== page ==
Teaching and Learning

School has never looked so different! Just because the building is closed, teaching and learning is still happening for our students and teachers. Below are highlights, success stories and anecdotes from our teachers.

'Reuniting' with students

We had our first AP Human Geography class last week and it was wonderful. Everyone was so happy and excited to see each other. The class would not have been the same if I had just sent out a lecture video as it is the student’s questions and interaction that make it such a dynamic class. We went over the one hour class as everyone was so excited to catch up with each other. We are doing weekly “theme” zoom classes:  P.J. Day, hat day, virtual snack day, etc. It was so heart-warming to see and interact with them all again.

Shiela Sievert - Social Studies

Student Reflections

It’s inspiring and comforting to read student responses to a few questions posed by their Theology teacher, Sr. Maria.

“We are in the midst of a crisis but we must remember that God is not the giver or cause of suffering but that He may permit suffering to happen but only because He can bring about a greater good. I want you to spend some time reflecting on what good can come from this unfortunate situation. What do you think? What good can come from this present struggle?”

Adjusting the lesson plans

Toilet paper is not only a hot commodity these days, but it’s also a useful classroom teaching tool, at least for Math teacher Anne Driewer.

Driewer said, “This lesson is how to find the volume of a solid that is created by rotating around an axis.  There are two methods to do this: discs and shells. I have always used toilet paper to teach the shell method, but this year… yea…toilet paper is very apropos!”

Anne Driewer - Math

I have adjusted in the sense that my quizzes are essay response. Discussion boards have become a useful tool for instruction and conversation. I do not do nearly the same amount of supplemental material that I usually do when we are in the classroom, it is the bare-bones-basic material that is covered.

Megan Seim - English

In Spanish 3 and 4, we are having students submit Flipgrids, which are short videos submitted to a private class page. They submit one on the current topic they’re learning about and one for participation points, usually telling us about their week. It has lifted my spirits SO much to see their faces and hear their voices.

We’ve also started using Duolingo so that they are getting daily practice online. It’s been a really nice addition. We set a goal for how many minutes per week we want them to practice and students can choose the topics they want to practice. We have found that many students are surpassing the weekly goal—some even on the first day!

We’ve made videos of us talking over our vocab and posted them on YouTube. We use PowerSchool Learning to post assignments. We still use Conjuguemos and Quia for online homework, just as we did during the school year.

Katie Hayes - Spanish

 I’m not just giving my students the information.  They have to do the “mining” themselves, looking at articles about historical figures for the important information.  I would be happy for them to have these articles open in front of them as they take a quiz or something.  They’re just going to have to do the mining all over again if they didn’t learn it the first time.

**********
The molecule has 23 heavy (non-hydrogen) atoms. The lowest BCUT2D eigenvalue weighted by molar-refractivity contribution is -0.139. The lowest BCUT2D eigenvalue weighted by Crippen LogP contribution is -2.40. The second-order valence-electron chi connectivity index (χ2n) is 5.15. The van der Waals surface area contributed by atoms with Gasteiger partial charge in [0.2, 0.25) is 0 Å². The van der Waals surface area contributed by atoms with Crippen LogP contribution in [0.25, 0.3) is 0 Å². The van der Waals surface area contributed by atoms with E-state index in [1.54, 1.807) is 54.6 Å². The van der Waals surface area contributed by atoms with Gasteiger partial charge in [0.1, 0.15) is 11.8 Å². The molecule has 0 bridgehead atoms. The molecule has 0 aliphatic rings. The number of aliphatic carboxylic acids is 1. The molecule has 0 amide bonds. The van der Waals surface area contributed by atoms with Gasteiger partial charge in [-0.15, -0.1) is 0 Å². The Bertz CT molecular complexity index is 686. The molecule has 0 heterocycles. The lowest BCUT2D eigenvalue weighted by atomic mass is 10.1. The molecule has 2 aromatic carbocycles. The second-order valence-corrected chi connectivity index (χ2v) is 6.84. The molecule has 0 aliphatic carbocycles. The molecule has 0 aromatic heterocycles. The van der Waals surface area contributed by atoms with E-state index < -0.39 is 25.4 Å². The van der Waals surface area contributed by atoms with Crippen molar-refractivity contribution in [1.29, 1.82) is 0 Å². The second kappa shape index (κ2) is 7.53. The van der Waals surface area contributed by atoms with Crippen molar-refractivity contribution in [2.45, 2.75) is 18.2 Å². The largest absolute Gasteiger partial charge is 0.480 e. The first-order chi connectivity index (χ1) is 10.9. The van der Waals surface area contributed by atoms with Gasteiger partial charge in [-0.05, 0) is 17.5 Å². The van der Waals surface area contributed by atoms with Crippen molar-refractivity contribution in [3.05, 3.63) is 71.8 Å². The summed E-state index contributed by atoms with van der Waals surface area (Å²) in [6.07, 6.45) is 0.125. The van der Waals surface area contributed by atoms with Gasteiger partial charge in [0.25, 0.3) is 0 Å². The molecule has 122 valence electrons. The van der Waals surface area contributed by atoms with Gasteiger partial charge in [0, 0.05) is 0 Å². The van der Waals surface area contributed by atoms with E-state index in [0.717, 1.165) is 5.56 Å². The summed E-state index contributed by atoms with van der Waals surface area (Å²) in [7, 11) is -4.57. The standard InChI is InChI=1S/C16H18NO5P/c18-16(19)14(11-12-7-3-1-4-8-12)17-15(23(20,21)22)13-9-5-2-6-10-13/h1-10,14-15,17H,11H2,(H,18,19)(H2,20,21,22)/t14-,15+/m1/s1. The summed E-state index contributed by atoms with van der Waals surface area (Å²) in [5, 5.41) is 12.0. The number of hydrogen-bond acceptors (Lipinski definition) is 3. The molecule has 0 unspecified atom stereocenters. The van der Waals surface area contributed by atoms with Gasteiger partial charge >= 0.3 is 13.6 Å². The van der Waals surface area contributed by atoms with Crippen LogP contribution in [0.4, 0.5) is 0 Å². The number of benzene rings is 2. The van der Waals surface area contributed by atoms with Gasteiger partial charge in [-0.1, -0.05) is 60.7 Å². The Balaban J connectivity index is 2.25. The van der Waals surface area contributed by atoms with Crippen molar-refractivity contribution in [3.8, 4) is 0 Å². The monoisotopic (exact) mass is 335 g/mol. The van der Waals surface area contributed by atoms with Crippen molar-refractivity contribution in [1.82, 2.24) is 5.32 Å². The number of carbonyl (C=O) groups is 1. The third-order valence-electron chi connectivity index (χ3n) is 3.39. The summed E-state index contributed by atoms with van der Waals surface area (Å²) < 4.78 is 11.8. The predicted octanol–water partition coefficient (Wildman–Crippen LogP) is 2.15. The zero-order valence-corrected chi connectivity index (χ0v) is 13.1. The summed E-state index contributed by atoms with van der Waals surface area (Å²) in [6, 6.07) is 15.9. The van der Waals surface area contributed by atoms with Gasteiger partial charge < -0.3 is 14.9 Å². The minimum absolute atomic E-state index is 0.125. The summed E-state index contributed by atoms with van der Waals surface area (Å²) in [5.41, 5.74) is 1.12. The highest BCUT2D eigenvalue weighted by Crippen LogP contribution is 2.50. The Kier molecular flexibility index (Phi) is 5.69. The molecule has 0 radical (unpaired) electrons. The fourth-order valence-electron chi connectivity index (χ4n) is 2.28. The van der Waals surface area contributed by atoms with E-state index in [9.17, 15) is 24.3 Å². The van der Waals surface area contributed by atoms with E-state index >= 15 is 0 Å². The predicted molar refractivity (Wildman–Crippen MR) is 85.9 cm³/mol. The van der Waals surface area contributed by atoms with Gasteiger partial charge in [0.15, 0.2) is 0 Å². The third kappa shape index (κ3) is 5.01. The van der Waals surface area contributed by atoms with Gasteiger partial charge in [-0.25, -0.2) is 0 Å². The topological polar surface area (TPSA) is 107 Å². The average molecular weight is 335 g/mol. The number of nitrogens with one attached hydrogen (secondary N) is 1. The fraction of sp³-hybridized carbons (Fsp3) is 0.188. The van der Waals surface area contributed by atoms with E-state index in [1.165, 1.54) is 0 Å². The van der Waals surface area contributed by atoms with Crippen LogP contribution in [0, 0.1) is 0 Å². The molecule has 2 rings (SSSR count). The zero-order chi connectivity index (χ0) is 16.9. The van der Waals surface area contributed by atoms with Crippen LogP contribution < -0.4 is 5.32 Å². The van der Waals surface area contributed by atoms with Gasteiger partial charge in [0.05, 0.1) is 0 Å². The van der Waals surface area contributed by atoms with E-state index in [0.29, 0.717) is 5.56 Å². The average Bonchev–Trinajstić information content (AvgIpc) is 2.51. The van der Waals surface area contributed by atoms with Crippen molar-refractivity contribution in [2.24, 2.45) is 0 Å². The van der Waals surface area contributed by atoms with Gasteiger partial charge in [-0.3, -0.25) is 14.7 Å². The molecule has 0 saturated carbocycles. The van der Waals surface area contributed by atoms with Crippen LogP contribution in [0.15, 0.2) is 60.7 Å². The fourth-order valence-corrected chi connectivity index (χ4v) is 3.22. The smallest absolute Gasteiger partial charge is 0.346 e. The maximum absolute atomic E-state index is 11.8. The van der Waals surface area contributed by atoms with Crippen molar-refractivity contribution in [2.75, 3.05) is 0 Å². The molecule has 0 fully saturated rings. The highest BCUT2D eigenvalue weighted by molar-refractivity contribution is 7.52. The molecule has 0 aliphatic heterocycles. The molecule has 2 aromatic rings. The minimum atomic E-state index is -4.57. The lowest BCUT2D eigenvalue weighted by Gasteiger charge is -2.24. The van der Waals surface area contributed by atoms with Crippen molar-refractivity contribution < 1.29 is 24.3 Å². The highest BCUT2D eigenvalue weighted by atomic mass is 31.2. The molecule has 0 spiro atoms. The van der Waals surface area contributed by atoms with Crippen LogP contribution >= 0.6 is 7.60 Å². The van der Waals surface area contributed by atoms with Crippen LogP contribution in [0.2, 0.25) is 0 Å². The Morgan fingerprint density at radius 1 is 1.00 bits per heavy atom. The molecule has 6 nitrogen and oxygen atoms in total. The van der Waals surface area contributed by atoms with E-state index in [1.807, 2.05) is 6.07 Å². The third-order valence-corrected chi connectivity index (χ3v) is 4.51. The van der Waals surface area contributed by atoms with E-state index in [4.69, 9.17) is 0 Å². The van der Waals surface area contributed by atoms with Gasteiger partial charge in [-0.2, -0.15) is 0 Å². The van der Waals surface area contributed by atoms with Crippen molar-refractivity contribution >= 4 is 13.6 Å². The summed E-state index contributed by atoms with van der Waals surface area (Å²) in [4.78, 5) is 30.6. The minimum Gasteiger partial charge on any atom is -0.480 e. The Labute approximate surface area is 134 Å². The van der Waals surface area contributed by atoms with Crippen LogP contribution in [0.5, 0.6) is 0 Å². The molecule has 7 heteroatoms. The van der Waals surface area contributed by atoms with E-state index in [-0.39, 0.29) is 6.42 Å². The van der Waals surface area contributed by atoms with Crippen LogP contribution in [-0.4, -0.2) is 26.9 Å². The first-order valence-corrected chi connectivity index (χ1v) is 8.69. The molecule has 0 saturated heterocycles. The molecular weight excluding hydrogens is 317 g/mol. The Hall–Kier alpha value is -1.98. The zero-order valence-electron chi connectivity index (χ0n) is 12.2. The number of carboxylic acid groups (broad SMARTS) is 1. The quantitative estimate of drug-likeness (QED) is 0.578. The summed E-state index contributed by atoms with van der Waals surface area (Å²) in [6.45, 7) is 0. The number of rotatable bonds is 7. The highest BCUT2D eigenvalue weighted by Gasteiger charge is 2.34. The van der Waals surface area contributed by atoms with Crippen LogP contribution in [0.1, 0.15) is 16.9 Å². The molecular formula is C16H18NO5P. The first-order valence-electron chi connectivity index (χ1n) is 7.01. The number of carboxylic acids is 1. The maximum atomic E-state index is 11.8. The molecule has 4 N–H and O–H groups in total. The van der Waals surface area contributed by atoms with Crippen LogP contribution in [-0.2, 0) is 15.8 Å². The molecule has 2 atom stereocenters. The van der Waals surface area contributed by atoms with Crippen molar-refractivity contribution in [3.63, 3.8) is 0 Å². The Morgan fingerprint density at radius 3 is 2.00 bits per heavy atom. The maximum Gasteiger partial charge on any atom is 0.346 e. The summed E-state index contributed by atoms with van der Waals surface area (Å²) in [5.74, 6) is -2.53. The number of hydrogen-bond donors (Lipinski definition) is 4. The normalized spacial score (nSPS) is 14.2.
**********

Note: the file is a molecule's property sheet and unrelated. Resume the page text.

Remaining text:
Fr. Evan Winter

The flip grids are my favorite part of the week.  This week in level 3 we are studying the mail system and they have to use 3 vocabulary words and show either mailing a letter, mailing a package, or what does a mail carrier do. I have enjoyed watching them act out everything while using their Spanish! It has definitely been a challenge switching to all online.

Tracy Chapelle - Spanish

Students in Spanish 4 with Maestra Hayes made Cascarones videos. Typically an in-class celebration, this year it was offered as an at-home activity. Students make a Cascarón, then say why the person was receiving the ‘good fortune’ or ‘graces’ as represented by the confetti.

Katie Hayes - Spanish

Aloha! As we await today’s apparent snowfall, we can join Science teacher Jim Bertrand … “Somewhere …” in a home educator’s office far, far away from the traditional classroom.

In this video, he also explains to his students the timing and value of his virtual classroom time via Zoom. Take a listen, and enjoy!

Jim Bertrand - Science

Students in a Woods class are making a nightstand. Here’s how to pick the best sides of the leg and where to place them.

Don McKee - Industrial Technology

Ketti Heim - Math

Jim Bertrand - Science

A new outlook for students

The students in Modern Lit are currently writing a literary analysis.  A big part of the process involves students reading each other’s work and helping each other improve their writing.  I’ve had several students offer to read multiple papers and help with the writing process. Their enthusiasm is encouraging and inspiring. 

Mark Hansen - English

Some students who never talked and acted like they didn’t know anything are making lots of intelligent comments now!

Fr. Evan Winter

It has been edifying to witness so many students embrace the challenge of learning online. In fact, you would be amazed how many students have reached out with gratitude and compliments. I see comments written on their homework papers wishing me well, that they have prayed for me, thanking me for the voiceover PowerPoints and how much my work means to them, and with all the craziness in their lives they take time to check to see how I am doing!  What beautiful selfless souls. If any generation can handle this situation, it’s this one. They are natural networkers.    

Ketti Heim - Math

What we're missing most

The kids themselves! I miss hearing their stories and the ridiculous things they say!

Megan Seim - English